THIS AVALANCHE ADVISORY EXPIRED ON March 17, 2014 @ 6:47 am
Avalanche Advisory published on March 16, 2014 @ 6:47 am
Issued by Brandon Schwartz - Tahoe National Forest

In response to daytime warming, MODERATE avalanche danger will form today on E-SE-S-SW-W aspects on slopes 35 degrees and steeper. Human triggered loose wet avalanches will become possible. 

2. Moderate

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Above Treeline
Heightened avalanche conditions on specific terrain features. Evaluate snow and terrain carefully; identify features of concern.

2. Moderate

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Near Treeline
Heightened avalanche conditions on specific terrain features. Evaluate snow and terrain carefully; identify features of concern.

2. Moderate

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Below Treeline
Heightened avalanche conditions on specific terrain features. Evaluate snow and terrain carefully; identify features of concern.
    Heightened avalanche conditions on specific terrain features. Evaluate snow and terrain carefully; identify features of concern.
Avalanche Problem 1: Loose Wet
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    Very Likely
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Prior to sunrise this morning, air temperatures at the mid and upper elevations are well above freezing and some 10 to 12 degrees warmer than 24 hours ago. The snow surface refreeze that occurred last night will have been driven entirely by radiational cooling under clear skies. Following sunrise, air temperatures will warm quickly this morning. The window of supportable wet snow conditions is not expected to last nearly as long today as it did yesterday. This is due to a comparatively weaker overnight refreeze and air temperatures at the mid and upper elevations reaching the upper 40s to upper 50s more rapidly today. Human triggered loose wet avalanches will become possible as the day progresses on E-SE-S-SW-W aspects.

recent observations

Observations made yesterday on Tamarack Peak (Mount Rose Backcountry) revealed that areas of wet snow became widespread on E-SE-S-SW-W aspects all the way to the summit at 9,900' in response to daytime warming. Snow conditions remained supportable well into the afternoon hours due to the presence of either several inches of melt-freeze crust or higher density wet snow remaining below the 2 to 3 inches of soft wet snow on the surface. All observed evidence of wet snow instability remained limited to human triggered minor and inconsequential roller balls.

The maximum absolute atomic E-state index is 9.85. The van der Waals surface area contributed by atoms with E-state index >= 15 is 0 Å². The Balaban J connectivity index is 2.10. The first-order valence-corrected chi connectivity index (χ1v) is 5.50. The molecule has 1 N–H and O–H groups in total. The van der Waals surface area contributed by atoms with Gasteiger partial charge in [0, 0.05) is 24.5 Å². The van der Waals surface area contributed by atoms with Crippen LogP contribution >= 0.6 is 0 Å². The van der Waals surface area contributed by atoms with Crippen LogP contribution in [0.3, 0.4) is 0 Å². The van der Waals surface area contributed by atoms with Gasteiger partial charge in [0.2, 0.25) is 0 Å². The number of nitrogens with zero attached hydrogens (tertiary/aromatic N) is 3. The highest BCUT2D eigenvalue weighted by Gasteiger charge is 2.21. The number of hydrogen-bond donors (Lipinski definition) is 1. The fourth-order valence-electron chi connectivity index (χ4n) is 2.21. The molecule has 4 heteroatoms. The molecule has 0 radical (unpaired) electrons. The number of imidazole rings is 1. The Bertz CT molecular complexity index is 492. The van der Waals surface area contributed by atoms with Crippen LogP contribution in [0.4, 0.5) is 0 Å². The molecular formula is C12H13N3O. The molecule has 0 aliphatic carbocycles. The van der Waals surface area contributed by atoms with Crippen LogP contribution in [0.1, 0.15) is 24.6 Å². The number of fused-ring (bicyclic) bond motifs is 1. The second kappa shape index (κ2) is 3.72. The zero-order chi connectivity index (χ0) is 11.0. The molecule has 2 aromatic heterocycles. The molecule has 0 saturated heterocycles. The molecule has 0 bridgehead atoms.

Snow surface conditions on NW-N-NE aspects in this area were a transitional mix of pockets of shallow unconsolidated snow unaffected by melt-freeze, pockets of wind compacted snow, and pockets of frozen melt-freeze crust.

Weather and CURRENT CONDITIONS
weather summary

Strong high pressure is in place over the forecast area. Air temperature inversion has kept overnight low air temperatures between 7,000' and 9,600' in the upper 30s to mid 40s. This is 10 to 12 degrees warmer than 24 hours ago. Maximum daytime air temperatures above 7,000' are forecast to reach the mid 40s to upper 50s by this afternoon under sunny skies. In response to a weather system passing to the north of the forecast area, ridgetop winds have shifted from east to southwest and are light to moderate in speed this morning. Moderate to strong ridgetop winds are expected this afternoon, further increasing to gale force tonight. A cold front passing through to region tonight will lower air temperatures above 7,000' to near to below freezing tonight and decreasing maximum daytime air temperatures for tomorrow by 14 to 18 degrees.

Weather observations from along the Sierra Crest between 8200 ft. and 8800 ft.
0600 temperature: 40 to 46 deg. F.
Max. temperature in the last 24 hours: 48 to 56 deg. F.
Average wind direction during the last 24 hours: East
Average wind speed during the last 24 hours: 9 mph
Maximum wind gust in the last 24 hours: 22 mph
New snowfall in the last 24 hours: 0 inches
Total snow depth: 43 to 53 inches
Two-Day Mountain Weather Forecast Produced in partnership with the Reno NWS
For 7000 ft. to 8000 ft.
Sunday Sunday Night Monday
Weather: Sunny skies. Clear skies. Sunny skies.
Temperatures: 51 to 58 deg. F. 26 to 34 deg. F. 35 to 45 deg. F.
Wind Direction: Southwest Southwest Southwest
Wind Speed: Light winds increasing to 10 to 20 mph with gusts to 30 mph in the afternoon. 15 to 25 mph with gusts to 40 mph, increasing to 25 to 40 mph with gusts to 60 mph after midnight. 25 to 40 mph with gusts to 60 mph, decreasing to 15 to 20 mph with gusts to 30 mph in the afternoon.
Expected snowfall: 0 in. 0 in. 0 in.
For 8000 ft. to 9000 ft.
Sunday Sunday Night Monday
Weather: Sunny skies. Clear skies. Sunny skies.
Temperatures: 46 to 56 deg. F. 24 to 31 deg. F. 28 to 38 deg. F.
Wind Direction: Southwest Southwest Southwest
Wind Speed: 10 to 15 mph with gusts to 25 mph, increasing to 30 to 45 mph with gusts to 55 mph in the afternoon. 50 to 70 mph with gusts to 100 mph. 50 to 70 mph with gusts to 100 mph, decreasing to 20 to 30 mph with gusts to 40 mph in the afternoon.
Expected snowfall: 0 in. 0 in. 0 in.
Disclaimer

This avalanche advisory is provided through a partnership between the Tahoe National Forest and the Sierra Avalanche Center. This advisory covers the Central Sierra Nevada Mountains between Yuba Pass on the north and Ebbetts Pass on the south. Click here for a map of the forecast area. This advisory applies only to backcountry areas outside established ski area boundaries. This advisory describes general avalanche conditions and local variations always occur. This advisory expires 24 hours after the posted time unless otherwise noted. The information in this advisory is provided by the USDA Forest Service who is solely responsible for its content.